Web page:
CIS continues war on steroids
Ever since the steroid scandal that robbed the University of Waterloo Warriors of their 2010 football season came to light in March, there has been immense pressure on Canadian Interuniversity Sport (CIS) to take further action to prevent doping amongst its athletes. And today they did just that, announcing -in a press conference along with the CFL and the Canadian Centre for Ethics in Sport (CCES)- new measures that are intended to combat steroid use in the CIS.
“We have significant work to do to address the problem in a systematic and comprehensive manner,” said CIS chief executive officer Marg MacGregor. “We look forward to working with our partners to address the issue.”
Headlining these new measures is a task force of CCES officials that will investigate steroid use in CIS sport, starting with football. The task force will attempt to identify the roots of doping amongst CIS football players and make recommendations on how to quell the issue. The findings of this investigation will be presented at an anti-doping symposium hosted by the CIS over the Vanier Cup weekend.
The CCES and CIS will be announcing further details regarding the task force in the coming weeks.
The CCES will also be allocating a greater number of their tests to CIS football, focusing on the off-season period.
“Cheating, such as doping, has no place in sport,” said CCES chief operating officer Doug MacQuarrie. “The CCES remains steadfast in its expectation that football, and all sport, be doping-free… [and] we will learn to change and adapt as those who try and cheat the system change and adapt.”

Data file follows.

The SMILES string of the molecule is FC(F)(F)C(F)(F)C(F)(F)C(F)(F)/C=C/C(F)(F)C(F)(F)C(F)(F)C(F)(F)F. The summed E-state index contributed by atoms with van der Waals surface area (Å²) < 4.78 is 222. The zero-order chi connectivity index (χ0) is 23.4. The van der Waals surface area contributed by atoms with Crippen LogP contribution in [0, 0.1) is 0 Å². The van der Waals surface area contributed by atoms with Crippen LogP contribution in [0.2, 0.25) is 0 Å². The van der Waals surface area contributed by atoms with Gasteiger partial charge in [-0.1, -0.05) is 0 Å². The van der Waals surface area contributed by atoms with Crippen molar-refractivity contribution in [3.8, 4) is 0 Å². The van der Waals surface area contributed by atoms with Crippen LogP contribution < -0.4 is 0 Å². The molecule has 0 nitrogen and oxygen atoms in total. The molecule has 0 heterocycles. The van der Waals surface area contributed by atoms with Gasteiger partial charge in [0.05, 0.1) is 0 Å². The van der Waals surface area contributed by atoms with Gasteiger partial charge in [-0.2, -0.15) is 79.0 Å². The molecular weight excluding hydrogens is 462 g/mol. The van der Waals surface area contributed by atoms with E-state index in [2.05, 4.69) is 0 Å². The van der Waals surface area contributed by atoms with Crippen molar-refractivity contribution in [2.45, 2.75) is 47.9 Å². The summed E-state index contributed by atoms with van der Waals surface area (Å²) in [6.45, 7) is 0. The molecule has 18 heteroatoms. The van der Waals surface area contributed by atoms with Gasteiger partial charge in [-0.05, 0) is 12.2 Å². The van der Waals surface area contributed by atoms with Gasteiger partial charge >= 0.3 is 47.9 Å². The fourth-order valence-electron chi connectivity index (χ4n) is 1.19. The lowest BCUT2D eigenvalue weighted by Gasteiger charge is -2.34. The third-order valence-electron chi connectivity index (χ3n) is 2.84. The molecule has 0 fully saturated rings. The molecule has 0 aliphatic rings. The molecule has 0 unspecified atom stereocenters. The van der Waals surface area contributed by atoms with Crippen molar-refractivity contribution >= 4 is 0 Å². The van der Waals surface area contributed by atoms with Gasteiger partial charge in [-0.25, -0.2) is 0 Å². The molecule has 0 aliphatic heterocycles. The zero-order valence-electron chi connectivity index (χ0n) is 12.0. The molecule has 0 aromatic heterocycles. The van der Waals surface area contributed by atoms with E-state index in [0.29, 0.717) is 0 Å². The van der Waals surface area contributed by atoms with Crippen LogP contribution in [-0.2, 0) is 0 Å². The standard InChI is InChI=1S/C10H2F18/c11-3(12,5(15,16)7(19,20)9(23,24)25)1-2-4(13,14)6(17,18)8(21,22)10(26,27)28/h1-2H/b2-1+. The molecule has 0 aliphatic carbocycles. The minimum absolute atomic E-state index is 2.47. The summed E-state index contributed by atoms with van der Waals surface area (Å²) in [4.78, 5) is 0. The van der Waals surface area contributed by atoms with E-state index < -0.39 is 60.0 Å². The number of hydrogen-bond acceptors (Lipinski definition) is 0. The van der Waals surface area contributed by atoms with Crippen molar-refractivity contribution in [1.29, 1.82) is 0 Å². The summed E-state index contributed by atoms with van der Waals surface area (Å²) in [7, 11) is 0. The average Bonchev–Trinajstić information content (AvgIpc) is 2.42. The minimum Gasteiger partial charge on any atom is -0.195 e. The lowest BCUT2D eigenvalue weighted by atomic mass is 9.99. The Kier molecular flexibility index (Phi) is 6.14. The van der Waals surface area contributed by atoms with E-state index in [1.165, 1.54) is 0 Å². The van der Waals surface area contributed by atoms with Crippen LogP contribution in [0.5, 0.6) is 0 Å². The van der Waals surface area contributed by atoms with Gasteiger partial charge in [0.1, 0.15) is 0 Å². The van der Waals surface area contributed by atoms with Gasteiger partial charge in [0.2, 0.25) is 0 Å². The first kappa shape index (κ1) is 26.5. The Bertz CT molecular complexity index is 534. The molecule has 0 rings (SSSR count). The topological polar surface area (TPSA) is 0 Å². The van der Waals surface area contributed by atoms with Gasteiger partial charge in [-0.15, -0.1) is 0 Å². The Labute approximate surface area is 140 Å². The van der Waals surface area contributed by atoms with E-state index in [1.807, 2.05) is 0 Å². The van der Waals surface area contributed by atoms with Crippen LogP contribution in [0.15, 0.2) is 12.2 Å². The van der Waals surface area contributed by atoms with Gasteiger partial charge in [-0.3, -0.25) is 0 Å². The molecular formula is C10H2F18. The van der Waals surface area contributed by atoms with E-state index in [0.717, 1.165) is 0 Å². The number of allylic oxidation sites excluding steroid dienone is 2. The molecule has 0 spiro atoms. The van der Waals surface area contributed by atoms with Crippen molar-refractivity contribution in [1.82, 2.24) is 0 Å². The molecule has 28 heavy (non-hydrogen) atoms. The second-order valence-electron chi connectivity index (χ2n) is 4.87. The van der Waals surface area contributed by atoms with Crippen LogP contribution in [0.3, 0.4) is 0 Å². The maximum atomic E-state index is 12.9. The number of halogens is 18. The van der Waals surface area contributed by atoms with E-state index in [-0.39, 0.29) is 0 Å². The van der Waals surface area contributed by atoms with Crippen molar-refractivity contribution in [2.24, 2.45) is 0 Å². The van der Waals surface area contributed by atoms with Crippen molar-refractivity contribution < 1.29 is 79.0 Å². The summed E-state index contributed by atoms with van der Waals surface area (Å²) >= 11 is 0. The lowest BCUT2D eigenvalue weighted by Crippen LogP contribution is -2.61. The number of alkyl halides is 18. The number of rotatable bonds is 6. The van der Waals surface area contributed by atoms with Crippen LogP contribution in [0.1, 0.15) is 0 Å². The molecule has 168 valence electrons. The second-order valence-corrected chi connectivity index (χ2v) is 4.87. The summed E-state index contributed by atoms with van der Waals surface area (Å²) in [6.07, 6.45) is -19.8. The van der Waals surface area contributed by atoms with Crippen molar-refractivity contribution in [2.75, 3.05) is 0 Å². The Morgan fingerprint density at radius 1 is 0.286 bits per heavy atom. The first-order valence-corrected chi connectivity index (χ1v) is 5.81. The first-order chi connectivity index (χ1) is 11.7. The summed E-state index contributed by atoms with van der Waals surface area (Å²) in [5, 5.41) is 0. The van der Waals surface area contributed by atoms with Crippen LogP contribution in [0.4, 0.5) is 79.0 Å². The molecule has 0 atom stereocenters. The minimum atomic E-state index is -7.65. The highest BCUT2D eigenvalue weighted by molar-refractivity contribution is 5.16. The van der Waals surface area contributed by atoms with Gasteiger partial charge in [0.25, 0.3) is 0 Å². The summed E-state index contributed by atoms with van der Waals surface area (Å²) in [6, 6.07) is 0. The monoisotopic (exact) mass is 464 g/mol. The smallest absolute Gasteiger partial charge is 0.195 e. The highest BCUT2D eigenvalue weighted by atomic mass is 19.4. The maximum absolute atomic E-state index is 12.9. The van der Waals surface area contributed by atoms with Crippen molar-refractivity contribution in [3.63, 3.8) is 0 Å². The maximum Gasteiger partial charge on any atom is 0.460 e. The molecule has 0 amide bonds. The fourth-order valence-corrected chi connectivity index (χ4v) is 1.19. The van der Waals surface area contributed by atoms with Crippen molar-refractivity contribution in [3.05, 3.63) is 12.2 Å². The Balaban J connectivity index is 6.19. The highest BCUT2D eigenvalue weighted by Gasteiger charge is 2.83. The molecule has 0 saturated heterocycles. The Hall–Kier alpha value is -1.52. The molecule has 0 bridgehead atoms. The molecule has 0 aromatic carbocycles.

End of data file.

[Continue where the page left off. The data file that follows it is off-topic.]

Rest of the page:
Also getting involved in the fight against steroid use in university football is the Canadian Football League. The CFL has agreed to provide increased funding to enable the testing of prospects and also participate in an anti-doping public education program aimed at minor football players, as well as athletes at the high school and CIS level.
“We’re providing funding and support based on agreement we’ve reached with the CIS and the CCES,” said CFL director of football operations Kevin MacDonald. “We saw this as a natural step after what happened in the spring [at UW] to weigh in with support where we could.”
In addition to the new anti-doping measures, the CCES also announced updated results from the unannounced tests they have been conducting at players’ summer residences. Taylor Shadgett from Acadia University and Christopher Deneau of the University of Windsor are the latest CIS athletes to test positive for banned substances. Both have received two year suspensions.
As for the players at Laurier, so far five Hawks have been tested over the summer and to this point none have tested positive for any banned substances.